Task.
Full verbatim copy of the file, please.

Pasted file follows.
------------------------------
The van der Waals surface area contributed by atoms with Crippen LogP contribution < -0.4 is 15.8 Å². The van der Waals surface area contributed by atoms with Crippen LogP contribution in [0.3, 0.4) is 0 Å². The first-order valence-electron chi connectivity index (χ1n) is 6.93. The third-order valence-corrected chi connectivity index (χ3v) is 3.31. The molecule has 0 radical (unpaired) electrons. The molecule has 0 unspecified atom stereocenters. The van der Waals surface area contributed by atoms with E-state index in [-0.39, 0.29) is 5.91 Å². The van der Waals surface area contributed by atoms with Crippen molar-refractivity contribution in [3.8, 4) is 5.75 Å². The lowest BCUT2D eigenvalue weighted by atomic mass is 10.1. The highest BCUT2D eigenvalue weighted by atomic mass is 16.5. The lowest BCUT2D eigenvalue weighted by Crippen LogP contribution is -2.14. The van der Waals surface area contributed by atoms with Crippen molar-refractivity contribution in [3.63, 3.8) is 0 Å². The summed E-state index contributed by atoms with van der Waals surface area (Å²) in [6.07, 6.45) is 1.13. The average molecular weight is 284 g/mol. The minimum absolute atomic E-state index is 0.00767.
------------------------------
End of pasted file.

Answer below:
The van der Waals surface area contributed by atoms with Crippen LogP contribution < -0.4 is 15.8 Å². The van der Waals surface area contributed by atoms with Crippen LogP contribution in [0.3, 0.4) is 0 Å². The first-order valence-electron chi connectivity index (χ1n) is 6.93. The third-order valence-corrected chi connectivity index (χ3v) is 3.31. The molecule has 0 radical (unpaired) electrons. The molecule has 0 unspecified atom stereocenters. The van der Waals surface area contributed by atoms with E-state index in [-0.39, 0.29) is 5.91 Å². The van der Waals surface area contributed by atoms with Crippen molar-refractivity contribution in [3.8, 4) is 5.75 Å². The lowest BCUT2D eigenvalue weighted by atomic mass is 10.1. The highest BCUT2D eigenvalue weighted by atomic mass is 16.5. The lowest BCUT2D eigenvalue weighted by Crippen LogP contribution is -2.14. The van der Waals surface area contributed by atoms with Crippen molar-refractivity contribution in [3.63, 3.8) is 0 Å². The summed E-state index contributed by atoms with van der Waals surface area (Å²) in [6.07, 6.45) is 1.13. The average molecular weight is 284 g/mol. The minimum absolute atomic E-state index is 0.00767.